Monday marked the 50th annual celebration of Memorial Day as a federal holiday, and hundreds of Monroe County residents came out to show their support even as the pandemic again affected ceremonies.
Waterloo American Legion Post 747 and VFW Post 6504 again hosted their usual event on the Monroe County Courthouse grounds after having a virtual tribute last year.
The observance was abbreviated due to COVID-19 concerns, but it still included remarks from three speakers and patriotic music.
“Memorial Day ceremonies mean more to me today as I grow older,” VFW Commander John Fuller told the over 100 people gathered. “I lost a few friends on the battlefields of Vietnam. I know they would have appreciated the way they are being honored today.”
Fellow veteran Roy J. May, longtime American Legion Post 747 Commander, also spoke from experience.
“Since the American Revolution to the Global War on Terror, over one million men and women have made the supreme sacrifice,” May said. “That is why we have Memorial Day services. The empty seat at the dinner table, the smaller gathering at Thanksgiving, the voices of the loved one heard only as a distant memory are constant reminders that they are gone.”
Waterloo Mayor Tom Smith also admonished those present to not overlook those who returned from their service forever changed.
“Do not forget the men and women suffering with PTSD from their scars of battle,” he said.
Columbia American Legion Post 581 held what it hopes will be its final drive-in ceremony Monday morning.
The event included Kamryn Zavorka’s rendition of the national anthem, a call of the honor roll of Legion members who have died in the last year and the placing of the wreath at the Doughboy Monument, complete with rifle salute.
The Legion also honored 13 women for 50 or more years of service to Auxiliary Unit 581. The longest-serving member is Dorothy Pieper with 68 years of service.
“Thank you all for your many years of service and dedication,” Auxiliary President Janet Janson said.
Post 581 Commander Greg Smith gave closing remarks, speaking about Cindy Beaudoin, a University of Connecticut student who enlisted in the National Guard and served as a medic during the Gulf War.
The daughter of a Vietnam veteran, Beaudoin could have avoided deployment because of a chronic back issue, but she chose not to.
On Feb. 28, 1991, mere hours after a cease-fire ended the war, Beaudoin’s convoy struck a landmine, killing the 19-year-old.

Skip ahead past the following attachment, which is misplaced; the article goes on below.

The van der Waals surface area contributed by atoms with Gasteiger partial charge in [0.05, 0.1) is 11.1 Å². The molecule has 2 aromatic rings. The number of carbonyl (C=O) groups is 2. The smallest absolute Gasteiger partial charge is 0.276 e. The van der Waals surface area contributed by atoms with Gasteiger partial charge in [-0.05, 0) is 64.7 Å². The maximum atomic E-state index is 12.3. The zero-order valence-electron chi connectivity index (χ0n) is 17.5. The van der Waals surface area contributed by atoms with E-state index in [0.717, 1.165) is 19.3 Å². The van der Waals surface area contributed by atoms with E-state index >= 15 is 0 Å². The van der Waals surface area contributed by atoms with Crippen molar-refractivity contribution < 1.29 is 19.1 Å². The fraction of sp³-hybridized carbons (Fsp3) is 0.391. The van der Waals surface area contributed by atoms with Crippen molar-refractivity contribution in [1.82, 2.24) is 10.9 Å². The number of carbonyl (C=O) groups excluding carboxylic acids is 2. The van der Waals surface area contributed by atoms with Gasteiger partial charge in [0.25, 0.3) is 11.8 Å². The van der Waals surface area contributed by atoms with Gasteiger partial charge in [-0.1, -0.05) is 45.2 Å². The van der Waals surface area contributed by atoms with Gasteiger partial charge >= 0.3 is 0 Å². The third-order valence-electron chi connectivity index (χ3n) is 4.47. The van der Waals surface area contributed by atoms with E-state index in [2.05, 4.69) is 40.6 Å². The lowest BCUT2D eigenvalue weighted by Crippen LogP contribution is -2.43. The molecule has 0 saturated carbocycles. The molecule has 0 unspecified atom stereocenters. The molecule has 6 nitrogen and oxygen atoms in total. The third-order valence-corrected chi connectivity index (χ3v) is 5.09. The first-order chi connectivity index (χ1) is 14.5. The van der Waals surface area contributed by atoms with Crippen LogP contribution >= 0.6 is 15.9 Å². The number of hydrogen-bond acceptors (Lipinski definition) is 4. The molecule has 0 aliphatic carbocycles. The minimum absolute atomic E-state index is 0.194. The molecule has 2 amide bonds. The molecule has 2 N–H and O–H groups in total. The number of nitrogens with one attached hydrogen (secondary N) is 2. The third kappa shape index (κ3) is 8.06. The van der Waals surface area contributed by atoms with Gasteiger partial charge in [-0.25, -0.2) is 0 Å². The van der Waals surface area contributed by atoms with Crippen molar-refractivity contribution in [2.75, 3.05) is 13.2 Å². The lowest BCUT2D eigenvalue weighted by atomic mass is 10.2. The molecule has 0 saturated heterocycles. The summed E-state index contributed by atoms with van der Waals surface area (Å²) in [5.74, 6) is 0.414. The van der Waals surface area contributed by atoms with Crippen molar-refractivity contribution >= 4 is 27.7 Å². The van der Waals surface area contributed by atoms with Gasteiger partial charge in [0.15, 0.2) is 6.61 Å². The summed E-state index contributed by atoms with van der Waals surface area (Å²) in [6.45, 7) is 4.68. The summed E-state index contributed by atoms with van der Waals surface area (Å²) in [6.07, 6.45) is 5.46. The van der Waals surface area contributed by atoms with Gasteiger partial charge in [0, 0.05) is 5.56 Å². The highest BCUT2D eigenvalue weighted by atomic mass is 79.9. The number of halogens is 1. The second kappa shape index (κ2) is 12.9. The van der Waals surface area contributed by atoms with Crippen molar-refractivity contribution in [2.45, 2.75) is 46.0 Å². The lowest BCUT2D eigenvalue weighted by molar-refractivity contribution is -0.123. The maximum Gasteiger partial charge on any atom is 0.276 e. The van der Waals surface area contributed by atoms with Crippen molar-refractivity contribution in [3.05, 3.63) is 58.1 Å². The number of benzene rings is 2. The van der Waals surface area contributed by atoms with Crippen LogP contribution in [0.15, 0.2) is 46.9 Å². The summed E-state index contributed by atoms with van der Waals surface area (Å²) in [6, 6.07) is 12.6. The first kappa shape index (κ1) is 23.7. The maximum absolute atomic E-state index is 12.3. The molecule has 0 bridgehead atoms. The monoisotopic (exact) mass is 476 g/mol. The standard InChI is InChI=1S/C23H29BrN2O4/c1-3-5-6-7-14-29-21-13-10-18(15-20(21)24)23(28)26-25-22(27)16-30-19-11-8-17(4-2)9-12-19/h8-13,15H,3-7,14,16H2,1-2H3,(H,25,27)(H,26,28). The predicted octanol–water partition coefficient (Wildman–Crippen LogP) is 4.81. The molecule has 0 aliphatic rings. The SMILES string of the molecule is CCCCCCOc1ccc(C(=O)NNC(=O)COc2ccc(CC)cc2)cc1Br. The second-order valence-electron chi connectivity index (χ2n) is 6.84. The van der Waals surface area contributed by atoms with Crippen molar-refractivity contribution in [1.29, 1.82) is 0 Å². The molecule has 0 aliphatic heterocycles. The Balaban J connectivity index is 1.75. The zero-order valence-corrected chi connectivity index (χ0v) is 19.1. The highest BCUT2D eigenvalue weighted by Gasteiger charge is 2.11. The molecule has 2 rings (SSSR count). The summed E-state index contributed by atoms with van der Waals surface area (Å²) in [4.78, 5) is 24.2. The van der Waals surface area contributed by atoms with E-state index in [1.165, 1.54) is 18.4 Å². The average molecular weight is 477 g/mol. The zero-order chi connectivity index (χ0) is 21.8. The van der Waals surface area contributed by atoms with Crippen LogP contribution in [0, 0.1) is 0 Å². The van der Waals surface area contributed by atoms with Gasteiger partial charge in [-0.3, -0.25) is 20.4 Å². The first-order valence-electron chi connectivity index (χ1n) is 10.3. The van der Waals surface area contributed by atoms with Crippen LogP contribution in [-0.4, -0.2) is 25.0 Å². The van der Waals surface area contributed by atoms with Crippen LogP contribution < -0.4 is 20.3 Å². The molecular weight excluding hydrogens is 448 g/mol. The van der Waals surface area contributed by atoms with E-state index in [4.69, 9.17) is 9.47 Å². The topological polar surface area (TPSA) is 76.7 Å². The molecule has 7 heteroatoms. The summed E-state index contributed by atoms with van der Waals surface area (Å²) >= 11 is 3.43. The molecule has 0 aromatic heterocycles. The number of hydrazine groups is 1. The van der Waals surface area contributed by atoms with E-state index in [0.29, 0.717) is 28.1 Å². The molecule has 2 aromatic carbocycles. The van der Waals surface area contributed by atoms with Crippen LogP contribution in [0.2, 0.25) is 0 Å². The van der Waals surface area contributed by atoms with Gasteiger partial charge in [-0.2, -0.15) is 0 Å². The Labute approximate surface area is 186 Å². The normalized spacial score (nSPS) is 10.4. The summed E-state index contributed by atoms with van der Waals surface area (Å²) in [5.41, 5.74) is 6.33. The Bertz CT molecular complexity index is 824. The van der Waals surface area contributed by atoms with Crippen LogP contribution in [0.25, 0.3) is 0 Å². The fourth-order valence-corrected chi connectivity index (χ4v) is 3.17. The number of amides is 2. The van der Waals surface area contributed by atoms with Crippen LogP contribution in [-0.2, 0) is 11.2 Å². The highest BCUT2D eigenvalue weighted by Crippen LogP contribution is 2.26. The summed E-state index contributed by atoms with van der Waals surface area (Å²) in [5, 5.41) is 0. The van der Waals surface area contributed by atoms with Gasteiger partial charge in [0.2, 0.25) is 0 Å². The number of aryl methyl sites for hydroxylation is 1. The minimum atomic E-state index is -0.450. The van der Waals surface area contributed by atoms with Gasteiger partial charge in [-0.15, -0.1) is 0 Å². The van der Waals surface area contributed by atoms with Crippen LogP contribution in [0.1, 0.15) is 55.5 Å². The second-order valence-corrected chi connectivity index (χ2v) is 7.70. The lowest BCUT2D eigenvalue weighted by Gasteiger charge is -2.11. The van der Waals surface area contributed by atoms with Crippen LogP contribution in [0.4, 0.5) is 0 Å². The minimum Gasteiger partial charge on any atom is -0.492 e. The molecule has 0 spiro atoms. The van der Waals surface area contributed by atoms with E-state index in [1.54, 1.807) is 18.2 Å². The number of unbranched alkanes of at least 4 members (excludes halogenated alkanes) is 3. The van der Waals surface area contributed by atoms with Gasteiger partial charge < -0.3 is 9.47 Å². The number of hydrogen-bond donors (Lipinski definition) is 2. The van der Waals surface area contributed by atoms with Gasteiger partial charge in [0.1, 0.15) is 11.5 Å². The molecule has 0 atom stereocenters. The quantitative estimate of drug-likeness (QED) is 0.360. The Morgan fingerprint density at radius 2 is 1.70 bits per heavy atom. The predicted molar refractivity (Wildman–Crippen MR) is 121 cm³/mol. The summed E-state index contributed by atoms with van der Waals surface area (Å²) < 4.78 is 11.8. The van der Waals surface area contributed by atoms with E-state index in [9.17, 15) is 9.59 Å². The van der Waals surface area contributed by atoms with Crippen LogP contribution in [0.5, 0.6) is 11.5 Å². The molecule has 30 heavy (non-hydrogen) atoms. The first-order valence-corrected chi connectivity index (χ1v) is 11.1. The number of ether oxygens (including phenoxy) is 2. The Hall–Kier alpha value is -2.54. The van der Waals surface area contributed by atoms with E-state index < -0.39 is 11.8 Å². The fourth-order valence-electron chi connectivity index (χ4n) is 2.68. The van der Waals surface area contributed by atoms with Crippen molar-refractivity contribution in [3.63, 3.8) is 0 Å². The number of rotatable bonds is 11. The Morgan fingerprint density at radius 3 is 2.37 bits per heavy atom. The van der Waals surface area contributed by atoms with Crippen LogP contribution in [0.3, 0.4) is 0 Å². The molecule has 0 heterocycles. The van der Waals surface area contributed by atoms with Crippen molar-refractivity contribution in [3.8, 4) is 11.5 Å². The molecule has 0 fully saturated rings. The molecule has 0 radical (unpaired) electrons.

“Like many soldiers going to war, specialist Beaudoin wrote a letter to be delivered to her parents in the event that she didn’t return,” Smith recounted. “‘I did not come here to be a hero,’ she wrote. ‘I came here because my country needed me to be here. As much as I hate being so far away from home, I am here with thousands of other soldiers helping to bring down a very deranged tyrant…If I should die while helping to achieve this, then I did not die in vain.’”
Smith acknowledged that wars are unpopular, with good reason, but said that is not the fault of those who served.
“We are here today to honor all of our fallen heroes,” Smith said. “We honor American heroes from the American Revolution through the Global War on Terrorism, and every battle in between. The location is unimportant. It is the hearts of these men and women that truly matters. It is the devotion within that led them to sacrifice their lives for the country that we all love.”
Valmeyer American Legion Post 901 hosted its usual outdoor service Monday morning.
Features of its ceremony included honoring Gary Miller Jr. for 50 years of service to the Legion and Korean War veteran Fred Meister for 70 years of service to the Legion, placing a wreath to honor Gold Star mothers and a rifle salute.
Raymond Heinen, a retired U.S. Air Force Reserve major who served on active duty from 1967-1971, gave the Memorial Day address.
He recognized veterans present and told some of their stories.
“It is time for us to thank those who have made the ultimate sacrifice of a son, a daughter, a brother, a sister, a father or a mother for the cause of freedom,” Heinen said. “It is time to say a prayer for those who made the ultimate sacrifice for our way of life.”
He also cited the same statistic of one million service members who have died.
“Each person who died during those conflicts was a loved one cherished by family and friends. Each was a loss to the community and the nation,” he said.
Heinen closed by asking those present to “consider the possibility that we just might be involved in a second Cold War,” citing the rise of the Chinese Communist Party, domestic communism becoming more prevalent and a crisis in education.
“In this new Cold War, we have both foreign and domestic enemies of our way of life and freedom,” Heinen said.